When I looked out at the audience in New Orleans, I saw myself in one of the seats. Many of the kids there were barely younger than me, and like most of them, I was born and raised in Louisiana, a place where I think it's fair to say that physics is not exactly the most popular hobby. If I could tell a slightly younger Henry -- and by transitive property, any high schooler in that audience -- one thing, I would remind him of the lesson my parents taught me. That's the key to turn a spark into a fire.
1. Just plain science!
Science is awesome. It sounds cheesy, but I love it for what it is, not for what comes out of it. Too often we get so absorbed in the truly amazing applications of science -- miracle drugs, shiny new gadgets -- that we forget about why science is cool independent of these things. I want to remind people how fascinating our world is, and how science gives us access to so much of it.
2. Being confused.
I love being confused. Being baffled. Not knowing the answer. That's what real science is about. It's a rough draft. It's always a work in progress. In school, we have this tendency to only focus on what's already been discovered. But it's not about how many facts you can memorize or how many equations you can solve. Of course that's important -- we need surgeons who can tell a liver from a kidney, and we need bridges that don't break because somebody forgot a minus sign -- but for me, the really neat stuff is that which nobody's figured out yet.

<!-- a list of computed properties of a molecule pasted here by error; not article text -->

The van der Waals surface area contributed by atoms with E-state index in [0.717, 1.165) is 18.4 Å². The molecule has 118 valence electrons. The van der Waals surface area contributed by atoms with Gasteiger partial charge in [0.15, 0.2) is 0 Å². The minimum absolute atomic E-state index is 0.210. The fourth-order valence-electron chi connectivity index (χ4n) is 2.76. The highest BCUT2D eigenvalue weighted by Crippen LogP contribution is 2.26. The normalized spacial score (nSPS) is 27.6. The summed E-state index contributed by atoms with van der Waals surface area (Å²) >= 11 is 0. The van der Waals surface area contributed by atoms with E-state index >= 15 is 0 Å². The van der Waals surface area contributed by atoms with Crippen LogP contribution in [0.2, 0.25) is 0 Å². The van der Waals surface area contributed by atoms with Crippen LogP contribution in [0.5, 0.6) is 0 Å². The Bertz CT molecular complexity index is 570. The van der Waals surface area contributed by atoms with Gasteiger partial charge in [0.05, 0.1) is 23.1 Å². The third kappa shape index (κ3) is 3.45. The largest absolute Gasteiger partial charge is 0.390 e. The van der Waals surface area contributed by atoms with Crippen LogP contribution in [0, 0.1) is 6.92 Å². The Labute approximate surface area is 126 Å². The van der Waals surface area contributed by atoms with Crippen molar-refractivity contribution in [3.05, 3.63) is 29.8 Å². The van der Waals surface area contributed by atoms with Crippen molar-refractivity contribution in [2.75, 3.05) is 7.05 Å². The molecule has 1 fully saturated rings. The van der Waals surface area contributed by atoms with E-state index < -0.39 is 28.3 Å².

3. Being awestruck.
Science is pretty! There are pretty pictures in astronomy to be sure, but I'm not talking about that. I can't tell you exactly what I mean; at best I can give you an example.
Thanks to modern telescopes, we can see light that was released when the first atoms formed --- light that is almost 14 billion years-old. The equations that govern that ancient light also govern the light that enables you to read this sentence! And the law that has been in effect for 14 billion years and has a jurisdiction at least 14 billion light years wide is so simple that it takes a just one line to write it down. It's amazing, really.
4. Teachers and mentors.
Sparks are contagious. I got mine from a great teacher, Nadir Jeevanjee, as well as great mentors, Dr. Jason Rhodes and Dr. Michael McDonald. Without their constant support and encouragement, I wouldn't even know what science was, much less how to do it. This is part of the reason I wanted to give a TED Talk. If I can inspire in just one viewer a hundredth of a percent of what others have inspired in me, it will all be worth it.
5. My parents.
When I was little, my parents told me to read books even if my age didn't fall into the range on the little sticker. They weren't silly enough to try to put me above my classmates; instead, they were trying to teach me a lesson: I didn't have to restrict myself to what somebody else thought I should do.
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